Regardless what families camp or vacation in, I'm just thrilled to death to see them all out doing something together.

... and no, they don't come from money nor do they have a large income. They are comfortable and do enjoy a good life, but they are working people.
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Old 12-20-2006, 10:09 AM   #11
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I know a family that has three children. Two boys and a girl. It was extremely expensive for them to take trips whether they flew or drove. Meals, motels and other expenses had gotten prohibitive. They got an excellent deal on a good motorhome. This not only has allowed them to spend more time together, it has given the the opportunity to do more "family" things. Not to mention how convenient and cost effective it is to be able to go see grandma (who lives in a retirement home and has no place for them to stay). Perhaps for some, it is a luxury, but for them it has been wonderful.

Regardless what families camp or vacation in, I'm just thrilled to death to see them all out doing something together.

... and no, they don't come from money nor do they have a large income. They are comfortable and do enjoy a good life, but they are working people.
Suz, how wonderful. You said it ALL! When my boys were small I bid on a repo at a bank and got the motor home for $500. It was trashed but we fixed it up. The time spent camping at the lake with my kids & their friends is something no one can ever take away.
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Old 12-20-2006, 04:44 PM   #12
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A similar story to Loren's...

In 1987 I went through a divorce. I needed a place to live and a friend had a 1970 Airstream Safari 23' trailer. It was missing the toilet, and the water heater was shot. The upholstery was there, but wasn't great. The rest of the trailer was sound. I bought it for $2,000 from him and lived in it for nearly a year.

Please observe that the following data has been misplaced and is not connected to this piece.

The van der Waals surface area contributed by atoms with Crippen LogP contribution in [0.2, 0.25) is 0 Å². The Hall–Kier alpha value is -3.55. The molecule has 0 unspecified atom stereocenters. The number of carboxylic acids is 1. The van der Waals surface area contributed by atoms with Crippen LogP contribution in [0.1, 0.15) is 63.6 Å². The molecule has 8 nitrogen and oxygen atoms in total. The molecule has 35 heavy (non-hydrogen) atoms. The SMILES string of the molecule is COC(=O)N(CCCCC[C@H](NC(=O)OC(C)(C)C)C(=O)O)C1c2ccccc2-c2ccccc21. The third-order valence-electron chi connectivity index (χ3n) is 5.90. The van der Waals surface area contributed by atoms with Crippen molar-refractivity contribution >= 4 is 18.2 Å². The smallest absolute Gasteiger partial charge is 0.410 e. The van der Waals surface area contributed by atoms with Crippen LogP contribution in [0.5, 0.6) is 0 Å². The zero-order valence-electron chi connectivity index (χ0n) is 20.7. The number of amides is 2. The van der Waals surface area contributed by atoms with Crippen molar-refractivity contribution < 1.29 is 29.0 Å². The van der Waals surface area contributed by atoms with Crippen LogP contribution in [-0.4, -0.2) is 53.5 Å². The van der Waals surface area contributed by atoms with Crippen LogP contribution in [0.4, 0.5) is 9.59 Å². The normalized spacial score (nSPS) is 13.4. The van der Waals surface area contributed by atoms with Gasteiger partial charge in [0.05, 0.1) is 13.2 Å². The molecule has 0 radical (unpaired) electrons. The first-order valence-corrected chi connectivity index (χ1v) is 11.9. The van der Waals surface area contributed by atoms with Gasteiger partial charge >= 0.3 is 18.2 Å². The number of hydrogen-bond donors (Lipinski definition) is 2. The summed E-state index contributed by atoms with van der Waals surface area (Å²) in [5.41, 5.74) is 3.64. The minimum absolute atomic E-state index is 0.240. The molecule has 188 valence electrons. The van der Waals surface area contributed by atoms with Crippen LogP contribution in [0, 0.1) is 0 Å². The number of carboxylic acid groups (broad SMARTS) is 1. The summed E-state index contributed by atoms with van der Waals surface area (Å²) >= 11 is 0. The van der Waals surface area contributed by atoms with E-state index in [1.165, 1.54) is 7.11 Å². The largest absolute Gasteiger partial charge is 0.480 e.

After I met my current wife and married we kept the trailer for a number of years. We were both in our early 30s and tended to get the same treatment as Loren. We used to laugh about it. Even though I've had and used several Airstreams now, I've never paid over $24k for any of them, even our 34' Limited tri-axle. I used to really laugh at the "rich guy" comments I got from the stickie set with THAT trailer! I paid half again that much for our new Bigfoot 25' and wonder what I was thinking... (I really DO know what I was thinking, and don't regret it one bit... but it's still a lot of money to me... although a pittance when compared to a Prevost motorhome...)

Folks' perceptions are pretty interesting.

Roger
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Old 12-20-2006, 09:40 PM   #13
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One theme that runs through most of this is that the parents, no matter how they've done it, are creating fabulous memories with and for their children. What a wonderful gift. We shouldn't lose site of that.

It's easy to get carried away and make judgements. All except me, that is, because I'm just such a wonderful and perfect guy.

Merry Christmas to all, by the way.

Keith
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Old 12-20-2006, 10:08 PM   #14
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(It's easy to get carried away and make judgements. All except me, that is, because I'm just such a wonderful and perfect guy)